All well and good so far. More granular, customizable content filtering and a new gateway to provide better control for the present, as well as being better able to handle future increases in networked devices and utilization.

Then came the 400-pound gorilla. How could Calistoga afford to pay for these improved capabilities? School districts work under very tight financial constraints.

Fortunately, NVN and SonicWall had a solution.

Calistoga leveraged SonicWall’s Security-as-a-Service (SECaaS). Rather than paying a large amount upfront as a capital expenditure, Calistoga pays a much more manageable monthly fee which fits within its operating budget. Burrows says this is a much more reasonable solution for the district.

Additionally, much of the cost is eligible for discounts through the federal E-rate program.

NVN coordinated the transition to the new gateway and Content Filtering Service. All went well, even in the face of tight deadlines. Calistoga’s happy with the results.

Read the Case Study here.

Innovate More, Fear Less at CETPA 2017 with SonicWall for Your School Network

Recently, the personal information of Palo Alto High School students was published via a website that allowed students to see class rankings, grade-point averages and identification numbers. Is your school network at risk?

Know your best defense against new threats. Join SonicWall at Booth 904 at the 2017 CETPA Annual Conference on Nov. 14-17 in Pasadena, California. With over 3,000 K-12 schools and districts relying on SonicWall next-generation firewalls and real-time automated breach detection and prevention with SonicWall Advanced Threat Protection cloud sandboxing service, we’ll be onsite to share our expertise on the latest threats and best practices to stop cyber attacks.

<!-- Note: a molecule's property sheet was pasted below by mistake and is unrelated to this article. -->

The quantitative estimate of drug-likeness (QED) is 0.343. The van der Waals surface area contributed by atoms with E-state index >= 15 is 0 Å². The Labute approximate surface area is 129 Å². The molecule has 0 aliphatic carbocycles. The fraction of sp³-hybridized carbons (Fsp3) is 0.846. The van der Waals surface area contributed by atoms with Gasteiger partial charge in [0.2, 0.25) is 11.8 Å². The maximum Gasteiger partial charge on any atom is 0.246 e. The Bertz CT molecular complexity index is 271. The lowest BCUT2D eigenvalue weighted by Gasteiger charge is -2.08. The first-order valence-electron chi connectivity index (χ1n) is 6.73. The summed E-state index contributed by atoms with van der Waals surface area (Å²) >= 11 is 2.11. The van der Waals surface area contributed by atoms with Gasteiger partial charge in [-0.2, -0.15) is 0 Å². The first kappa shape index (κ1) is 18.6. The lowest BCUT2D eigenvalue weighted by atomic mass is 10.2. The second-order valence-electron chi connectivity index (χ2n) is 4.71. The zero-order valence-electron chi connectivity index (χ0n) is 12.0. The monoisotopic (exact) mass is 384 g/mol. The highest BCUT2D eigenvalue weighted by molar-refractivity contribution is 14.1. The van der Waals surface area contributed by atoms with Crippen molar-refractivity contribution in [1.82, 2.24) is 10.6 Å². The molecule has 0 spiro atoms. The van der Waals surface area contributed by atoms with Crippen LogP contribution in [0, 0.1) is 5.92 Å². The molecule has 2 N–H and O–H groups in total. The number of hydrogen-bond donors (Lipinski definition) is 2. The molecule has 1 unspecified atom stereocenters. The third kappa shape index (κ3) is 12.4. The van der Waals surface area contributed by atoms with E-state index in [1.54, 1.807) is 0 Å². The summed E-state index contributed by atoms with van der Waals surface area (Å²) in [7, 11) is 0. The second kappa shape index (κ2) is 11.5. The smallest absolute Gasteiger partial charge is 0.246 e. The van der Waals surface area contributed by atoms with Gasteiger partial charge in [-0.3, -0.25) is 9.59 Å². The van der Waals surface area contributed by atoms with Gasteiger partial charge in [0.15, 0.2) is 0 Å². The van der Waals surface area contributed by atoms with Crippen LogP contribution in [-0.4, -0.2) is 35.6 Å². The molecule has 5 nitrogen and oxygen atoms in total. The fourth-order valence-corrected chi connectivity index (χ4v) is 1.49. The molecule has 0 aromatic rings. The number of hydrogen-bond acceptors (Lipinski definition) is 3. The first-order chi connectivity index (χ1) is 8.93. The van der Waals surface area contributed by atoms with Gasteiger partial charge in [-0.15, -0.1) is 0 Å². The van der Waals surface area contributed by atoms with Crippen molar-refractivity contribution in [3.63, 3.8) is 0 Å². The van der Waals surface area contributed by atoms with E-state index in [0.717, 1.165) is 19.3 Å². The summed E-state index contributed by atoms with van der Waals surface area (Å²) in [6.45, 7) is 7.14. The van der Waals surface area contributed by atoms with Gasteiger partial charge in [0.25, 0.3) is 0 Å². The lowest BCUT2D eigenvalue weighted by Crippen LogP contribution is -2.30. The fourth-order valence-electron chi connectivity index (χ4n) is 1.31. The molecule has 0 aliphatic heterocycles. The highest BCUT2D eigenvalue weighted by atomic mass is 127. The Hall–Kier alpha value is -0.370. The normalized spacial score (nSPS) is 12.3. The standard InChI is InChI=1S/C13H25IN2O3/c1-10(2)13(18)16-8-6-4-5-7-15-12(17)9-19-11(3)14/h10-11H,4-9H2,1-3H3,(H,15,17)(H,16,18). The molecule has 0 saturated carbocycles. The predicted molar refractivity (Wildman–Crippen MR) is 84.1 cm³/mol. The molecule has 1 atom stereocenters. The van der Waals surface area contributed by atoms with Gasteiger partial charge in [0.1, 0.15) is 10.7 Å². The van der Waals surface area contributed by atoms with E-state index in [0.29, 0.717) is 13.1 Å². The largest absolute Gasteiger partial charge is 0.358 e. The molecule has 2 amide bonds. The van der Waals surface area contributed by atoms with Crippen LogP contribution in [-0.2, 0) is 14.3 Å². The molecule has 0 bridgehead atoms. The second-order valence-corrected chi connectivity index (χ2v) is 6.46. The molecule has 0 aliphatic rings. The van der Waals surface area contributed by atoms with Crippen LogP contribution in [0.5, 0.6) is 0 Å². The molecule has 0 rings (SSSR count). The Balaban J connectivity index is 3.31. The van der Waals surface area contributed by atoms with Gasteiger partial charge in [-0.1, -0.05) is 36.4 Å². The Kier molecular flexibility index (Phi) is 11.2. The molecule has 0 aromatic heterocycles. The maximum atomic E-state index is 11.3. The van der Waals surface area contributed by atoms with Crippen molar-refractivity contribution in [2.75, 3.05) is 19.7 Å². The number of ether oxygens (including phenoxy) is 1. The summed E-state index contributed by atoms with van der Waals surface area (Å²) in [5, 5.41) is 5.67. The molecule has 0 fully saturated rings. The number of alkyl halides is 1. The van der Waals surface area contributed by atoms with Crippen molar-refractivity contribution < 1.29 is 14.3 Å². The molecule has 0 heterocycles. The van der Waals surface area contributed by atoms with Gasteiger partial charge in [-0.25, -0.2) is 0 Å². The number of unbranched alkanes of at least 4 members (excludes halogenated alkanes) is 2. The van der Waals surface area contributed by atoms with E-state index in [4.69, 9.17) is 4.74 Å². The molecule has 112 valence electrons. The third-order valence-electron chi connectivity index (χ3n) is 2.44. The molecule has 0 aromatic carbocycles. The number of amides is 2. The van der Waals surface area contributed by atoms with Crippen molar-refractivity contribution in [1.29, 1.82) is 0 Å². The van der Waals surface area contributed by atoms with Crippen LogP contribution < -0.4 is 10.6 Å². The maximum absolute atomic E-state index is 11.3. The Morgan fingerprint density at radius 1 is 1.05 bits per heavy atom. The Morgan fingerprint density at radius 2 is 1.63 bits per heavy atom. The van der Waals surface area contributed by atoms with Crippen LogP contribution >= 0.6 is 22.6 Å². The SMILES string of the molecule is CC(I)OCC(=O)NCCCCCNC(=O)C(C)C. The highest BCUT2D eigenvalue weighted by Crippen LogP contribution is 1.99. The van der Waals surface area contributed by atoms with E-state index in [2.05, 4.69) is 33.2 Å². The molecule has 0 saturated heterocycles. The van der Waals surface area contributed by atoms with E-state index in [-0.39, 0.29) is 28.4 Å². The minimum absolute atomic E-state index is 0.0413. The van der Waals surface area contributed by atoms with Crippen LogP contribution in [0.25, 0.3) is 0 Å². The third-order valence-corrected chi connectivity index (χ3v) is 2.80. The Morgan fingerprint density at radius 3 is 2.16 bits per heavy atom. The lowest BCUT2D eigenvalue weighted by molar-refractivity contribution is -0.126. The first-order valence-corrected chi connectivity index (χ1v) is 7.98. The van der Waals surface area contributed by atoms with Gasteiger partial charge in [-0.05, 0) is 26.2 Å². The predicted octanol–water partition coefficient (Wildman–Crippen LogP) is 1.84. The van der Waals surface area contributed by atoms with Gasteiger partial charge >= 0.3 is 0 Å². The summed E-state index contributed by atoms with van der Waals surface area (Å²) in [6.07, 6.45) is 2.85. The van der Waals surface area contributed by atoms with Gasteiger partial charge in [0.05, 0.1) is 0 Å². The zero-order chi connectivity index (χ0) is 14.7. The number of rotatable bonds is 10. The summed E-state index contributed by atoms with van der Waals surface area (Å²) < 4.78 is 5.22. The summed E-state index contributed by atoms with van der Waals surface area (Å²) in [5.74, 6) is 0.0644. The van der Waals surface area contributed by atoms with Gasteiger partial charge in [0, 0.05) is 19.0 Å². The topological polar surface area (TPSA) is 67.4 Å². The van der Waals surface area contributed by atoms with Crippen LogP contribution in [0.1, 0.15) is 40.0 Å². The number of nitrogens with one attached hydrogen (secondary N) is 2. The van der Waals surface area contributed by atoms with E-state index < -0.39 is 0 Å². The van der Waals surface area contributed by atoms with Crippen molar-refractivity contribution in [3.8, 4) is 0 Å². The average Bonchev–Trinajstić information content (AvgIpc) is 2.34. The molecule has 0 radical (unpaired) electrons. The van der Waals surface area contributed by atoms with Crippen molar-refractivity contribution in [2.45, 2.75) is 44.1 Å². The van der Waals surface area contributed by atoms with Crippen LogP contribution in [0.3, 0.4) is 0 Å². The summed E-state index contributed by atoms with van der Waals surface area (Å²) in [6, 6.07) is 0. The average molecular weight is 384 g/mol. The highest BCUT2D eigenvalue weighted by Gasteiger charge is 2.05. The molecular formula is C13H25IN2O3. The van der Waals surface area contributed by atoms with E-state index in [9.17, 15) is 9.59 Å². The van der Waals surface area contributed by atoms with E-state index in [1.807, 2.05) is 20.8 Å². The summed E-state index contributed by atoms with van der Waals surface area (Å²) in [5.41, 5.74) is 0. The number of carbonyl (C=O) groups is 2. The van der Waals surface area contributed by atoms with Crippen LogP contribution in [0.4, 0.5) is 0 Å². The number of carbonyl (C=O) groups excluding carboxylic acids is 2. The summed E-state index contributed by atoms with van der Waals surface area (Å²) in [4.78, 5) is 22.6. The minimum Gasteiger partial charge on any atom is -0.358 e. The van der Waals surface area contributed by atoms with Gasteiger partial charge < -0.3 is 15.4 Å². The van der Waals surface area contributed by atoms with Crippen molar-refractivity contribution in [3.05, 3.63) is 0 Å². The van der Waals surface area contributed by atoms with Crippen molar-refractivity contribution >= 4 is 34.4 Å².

Can’t-miss highlights include:

  • Solving Real-world Network Security Issues in Today’s K-12 Campus Environment
    • Speaker: Jenna Burrows, Director of Business Services, Calistoga Joint Unified School District.
    • Date & Time: 4 p.m., Nov. 14
    • Location: Room 204
    • Learn how this district, with the help of SonicWall Silver partner Napa Valley Networks, provides over 900 students and staff with secure, uninterrupted network access, protects students from harmful web content and stops hackers from stealing confidential records. We’ll also explore advantages of a managed SonicWall’s Security-as-a-Service (SECaaS) approach to network security.

“It’s really hard for districts, at any point, to have to lay out a large amount of money,” for projects of this type, says Burrows. “It’s just not reasonable. There’s really no value in us purchasing it outright, and then, say, it’s obsolete in a couple years anyway. It makes a lot more sense for us to do it monthly. It (SonicWall Security-As-A-Service) provides more flexibility but it’s also much more reasonable in terms of breaking out the costs, not having to pay a large upfront amount.” said Jenna Burrows, Director of Business Services, Calistoga Joint Unified School District.

  • Vendor Shootout: Capture Advanced Threat Protection Sandbox